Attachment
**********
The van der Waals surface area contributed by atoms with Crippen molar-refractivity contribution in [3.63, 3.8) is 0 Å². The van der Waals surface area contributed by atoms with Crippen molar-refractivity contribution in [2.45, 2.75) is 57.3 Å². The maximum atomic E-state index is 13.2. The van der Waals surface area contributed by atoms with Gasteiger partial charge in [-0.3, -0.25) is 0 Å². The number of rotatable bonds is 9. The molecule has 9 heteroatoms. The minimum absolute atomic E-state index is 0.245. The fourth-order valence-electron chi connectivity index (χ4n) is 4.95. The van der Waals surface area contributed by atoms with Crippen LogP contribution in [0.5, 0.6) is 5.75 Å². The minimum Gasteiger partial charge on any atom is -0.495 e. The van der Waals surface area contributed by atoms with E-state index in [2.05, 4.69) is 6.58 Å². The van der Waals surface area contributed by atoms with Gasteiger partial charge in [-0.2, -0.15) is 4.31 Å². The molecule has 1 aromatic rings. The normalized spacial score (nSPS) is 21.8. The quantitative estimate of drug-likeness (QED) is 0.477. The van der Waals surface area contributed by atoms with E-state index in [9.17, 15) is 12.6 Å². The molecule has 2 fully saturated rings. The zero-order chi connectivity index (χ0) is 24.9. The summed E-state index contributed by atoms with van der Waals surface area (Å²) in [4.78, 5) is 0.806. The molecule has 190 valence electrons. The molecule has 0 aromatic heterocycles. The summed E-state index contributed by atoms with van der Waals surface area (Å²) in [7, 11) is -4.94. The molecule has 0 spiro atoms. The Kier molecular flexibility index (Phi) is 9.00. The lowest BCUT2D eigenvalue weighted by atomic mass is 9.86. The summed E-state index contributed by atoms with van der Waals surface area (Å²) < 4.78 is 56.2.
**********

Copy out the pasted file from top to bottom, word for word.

The van der Waals surface area contributed by atoms with Crippen molar-refractivity contribution in [3.63, 3.8) is 0 Å². The van der Waals surface area contributed by atoms with Crippen molar-refractivity contribution in [2.45, 2.75) is 57.3 Å². The maximum atomic E-state index is 13.2. The van der Waals surface area contributed by atoms with Gasteiger partial charge in [-0.3, -0.25) is 0 Å². The number of rotatable bonds is 9. The molecule has 9 heteroatoms. The minimum absolute atomic E-state index is 0.245. The fourth-order valence-electron chi connectivity index (χ4n) is 4.95. The van der Waals surface area contributed by atoms with Crippen LogP contribution in [0.5, 0.6) is 5.75 Å². The minimum Gasteiger partial charge on any atom is -0.495 e. The van der Waals surface area contributed by atoms with E-state index in [2.05, 4.69) is 6.58 Å². The van der Waals surface area contributed by atoms with Gasteiger partial charge in [-0.2, -0.15) is 4.31 Å². The molecule has 1 aromatic rings. The normalized spacial score (nSPS) is 21.8. The quantitative estimate of drug-likeness (QED) is 0.477. The van der Waals surface area contributed by atoms with E-state index in [9.17, 15) is 12.6 Å². The molecule has 2 fully saturated rings. The zero-order chi connectivity index (χ0) is 24.9. The summed E-state index contributed by atoms with van der Waals surface area (Å²) in [4.78, 5) is 0.806. The molecule has 190 valence electrons. The molecule has 0 aromatic heterocycles. The summed E-state index contributed by atoms with van der Waals surface area (Å²) in [7, 11) is -4.94. The molecule has 0 spiro atoms. The Kier molecular flexibility index (Phi) is 9.00. The lowest BCUT2D eigenvalue weighted by atomic mass is 9.86. The summed E-state index contributed by atoms with van der Waals surface area (Å²) < 4.78 is 56.2.